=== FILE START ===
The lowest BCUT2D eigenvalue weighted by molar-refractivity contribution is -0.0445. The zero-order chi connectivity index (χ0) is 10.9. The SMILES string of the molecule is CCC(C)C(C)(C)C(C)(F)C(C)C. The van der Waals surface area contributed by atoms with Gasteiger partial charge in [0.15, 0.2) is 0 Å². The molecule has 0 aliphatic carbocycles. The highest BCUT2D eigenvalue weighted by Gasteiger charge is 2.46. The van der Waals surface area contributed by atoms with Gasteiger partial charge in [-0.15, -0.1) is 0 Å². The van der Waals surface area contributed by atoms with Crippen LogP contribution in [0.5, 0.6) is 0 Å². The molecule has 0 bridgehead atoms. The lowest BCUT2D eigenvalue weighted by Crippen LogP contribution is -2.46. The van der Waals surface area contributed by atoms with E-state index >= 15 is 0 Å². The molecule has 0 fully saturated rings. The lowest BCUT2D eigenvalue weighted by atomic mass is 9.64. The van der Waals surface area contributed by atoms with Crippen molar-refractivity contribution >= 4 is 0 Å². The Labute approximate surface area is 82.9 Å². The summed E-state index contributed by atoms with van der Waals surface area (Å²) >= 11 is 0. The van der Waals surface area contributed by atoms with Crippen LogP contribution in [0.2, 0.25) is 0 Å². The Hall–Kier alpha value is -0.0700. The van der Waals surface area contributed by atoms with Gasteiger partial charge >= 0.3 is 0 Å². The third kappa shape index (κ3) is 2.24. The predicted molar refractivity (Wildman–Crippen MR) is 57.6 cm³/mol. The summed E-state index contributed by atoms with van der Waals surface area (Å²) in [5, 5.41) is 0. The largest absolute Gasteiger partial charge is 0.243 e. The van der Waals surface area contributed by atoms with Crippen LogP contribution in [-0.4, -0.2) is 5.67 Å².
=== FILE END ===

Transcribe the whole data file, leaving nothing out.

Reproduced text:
The lowest BCUT2D eigenvalue weighted by molar-refractivity contribution is -0.0445. The zero-order chi connectivity index (χ0) is 10.9. The SMILES string of the molecule is CCC(C)C(C)(C)C(C)(F)C(C)C. The van der Waals surface area contributed by atoms with Gasteiger partial charge in [0.15, 0.2) is 0 Å². The molecule has 0 aliphatic carbocycles. The highest BCUT2D eigenvalue weighted by Gasteiger charge is 2.46. The van der Waals surface area contributed by atoms with Gasteiger partial charge in [-0.15, -0.1) is 0 Å². The van der Waals surface area contributed by atoms with Crippen LogP contribution in [0.5, 0.6) is 0 Å². The molecule has 0 bridgehead atoms. The lowest BCUT2D eigenvalue weighted by Crippen LogP contribution is -2.46. The van der Waals surface area contributed by atoms with E-state index >= 15 is 0 Å². The molecule has 0 fully saturated rings. The lowest BCUT2D eigenvalue weighted by atomic mass is 9.64. The van der Waals surface area contributed by atoms with Crippen molar-refractivity contribution >= 4 is 0 Å². The Labute approximate surface area is 82.9 Å². The summed E-state index contributed by atoms with van der Waals surface area (Å²) >= 11 is 0. The van der Waals surface area contributed by atoms with Crippen LogP contribution in [0.2, 0.25) is 0 Å². The Hall–Kier alpha value is -0.0700. The van der Waals surface area contributed by atoms with Gasteiger partial charge >= 0.3 is 0 Å². The third kappa shape index (κ3) is 2.24. The predicted molar refractivity (Wildman–Crippen MR) is 57.6 cm³/mol. The summed E-state index contributed by atoms with van der Waals surface area (Å²) in [5, 5.41) is 0. The largest absolute Gasteiger partial charge is 0.243 e. The van der Waals surface area contributed by atoms with Crippen LogP contribution in [-0.4, -0.2) is 5.67 Å².